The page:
Found in Translation

Groundbreaking UNC research melds scientific lab work with real-world clinic to reveal benefits of exercise for cancer patients

Sitting in a small, instrument-packed lab in Ross Hall is a squat, benign-looking gray tank that contains liquid nitrogen. It also contains a spectrum of cancer cells from various lines. But this is one instance where cancer cells are helping make cancer patients’ lives better. These cells are used in animal research that helps doctors understand exercise’s effect on cancer patients during and after chemotherapy treatment.

Across campus, at the UNC Cancer Rehabilitation Institute, that research is applied to real life, where cancer patients and survivors do cardio and resistance workouts to combat the effects of chemotherapy and cancer on their quality of life.

“This is translational research,” says Reid Hayward, Ph.D., director of the institute. “We use what we learn in the lab and apply it to real life, and take what we see in real life and try to replicate and address it in the lab.”

UNC’s groundbreaking work in cancer rehabilitation has led Hayward to Washington D.C., where he’s spoken to doctors at the National Institutes of Health, and to Memphis, where he’s twice given presentations to the teams at St. Jude Children’s Research Hospital.

Hayward, who came to UNC in 1998 at the invitation of the institute’s founding director, the late Carole Schneider, shares an intense energy for the institute’s work with patients, researchers and students. It leads him to spend hours in the animal lab (in spite of allergies to rats) and sparks him to ask — and answer — questions about exercise and cancer.

An estimated 75 to 95 percent of cancer patients endure severe treatment side effects. Hayward explains that one side effect of a common chemo drug is cardiotoxicity, or heart failure. It can force patients to choose to either treat for cancer and deal with heart failure, or have a healthy heart but succumb to cancer. Taking that challenge to the lab, Hayward and his colleagues have shown that exercise during and after treatment is cardioprotective.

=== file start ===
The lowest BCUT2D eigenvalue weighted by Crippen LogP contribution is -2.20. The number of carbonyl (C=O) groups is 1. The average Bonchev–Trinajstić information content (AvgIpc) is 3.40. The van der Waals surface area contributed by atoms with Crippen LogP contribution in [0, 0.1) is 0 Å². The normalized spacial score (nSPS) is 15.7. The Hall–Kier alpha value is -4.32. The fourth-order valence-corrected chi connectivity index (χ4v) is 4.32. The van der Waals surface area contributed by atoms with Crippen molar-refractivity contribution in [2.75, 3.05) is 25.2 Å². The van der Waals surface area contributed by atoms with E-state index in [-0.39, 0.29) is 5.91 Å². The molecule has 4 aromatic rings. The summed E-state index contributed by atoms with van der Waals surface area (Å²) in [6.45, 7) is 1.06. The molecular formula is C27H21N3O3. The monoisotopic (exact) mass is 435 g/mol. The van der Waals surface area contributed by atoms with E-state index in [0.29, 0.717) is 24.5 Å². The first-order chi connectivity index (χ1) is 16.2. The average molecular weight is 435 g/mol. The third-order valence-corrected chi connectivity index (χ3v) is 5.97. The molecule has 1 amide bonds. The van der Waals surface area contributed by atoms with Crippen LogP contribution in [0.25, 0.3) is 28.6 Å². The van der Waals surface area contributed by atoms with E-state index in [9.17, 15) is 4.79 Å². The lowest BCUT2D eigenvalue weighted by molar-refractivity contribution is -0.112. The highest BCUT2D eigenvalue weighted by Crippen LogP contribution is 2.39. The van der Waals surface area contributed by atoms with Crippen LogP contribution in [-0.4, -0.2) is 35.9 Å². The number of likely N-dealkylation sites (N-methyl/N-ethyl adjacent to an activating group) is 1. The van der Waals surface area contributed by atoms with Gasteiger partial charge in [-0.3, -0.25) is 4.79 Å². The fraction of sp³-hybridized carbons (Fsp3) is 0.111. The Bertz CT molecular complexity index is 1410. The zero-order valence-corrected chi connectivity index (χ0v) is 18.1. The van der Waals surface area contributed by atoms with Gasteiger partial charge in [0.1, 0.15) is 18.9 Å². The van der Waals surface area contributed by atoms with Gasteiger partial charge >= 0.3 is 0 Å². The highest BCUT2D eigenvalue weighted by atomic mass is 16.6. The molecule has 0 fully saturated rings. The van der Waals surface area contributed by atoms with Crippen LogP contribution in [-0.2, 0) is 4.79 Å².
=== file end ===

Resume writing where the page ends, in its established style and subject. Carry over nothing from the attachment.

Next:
While presenting this information to doctors at St. Jude’s, Hayward was asked about the impact of exercise on children fighting cancer. Returning to Colorado, Hayward headed to his lab, following rats from weaning through maturity to answer St. Jude’s questions. He found that exercise significantly decreased risks of heart failure as young rats matured.

Hayward and his colleagues have also studied the effects of exercise on patients with “chemo brain,” a side effect of treatment that impairs memory and cognitive function. They’ve looked at fatigue experienced by patients in order to understand and determine optimal exercise intensity.

Hayward explains that what’s unique about UNC’s work with patients, students and research is that all three intersect in hands-on understanding. It’s not a matter of giving a patient a list of exercises to do on their own at home. Instead, it’s an exchange of custom adjustments, encouragement, understanding and inspiration that makes the program so effective.

“The relationship between patients and students is palpable,” Hayward says. “Imagine a 20-year-old invincible college student looking at a person who is facing death and is inspired by them, while the patient is inspired, witnessing a young person putting their education into practice. I love being part of that.”

That personal touch and customized, research-based approach is something Hayward hopes to see expand beyond UNC’s geographical boundaries. To extend the institute’s benefits, Hayward is developing a certification program through both on-campus workshops and global outreach.

“We have people come from Asia for workshops, and we’re about to launch the certification program in the UK,” he says. “We’re having an impact on not just cancer survivors in our community, but all over the world.”

With the introduction of certification, Hayward is taking what rises from that small lab in Ross Hall to research that benefits cancer patients and survivors on a global scale. It’s translational research in the truest sense.

–Debbie Pitner Moors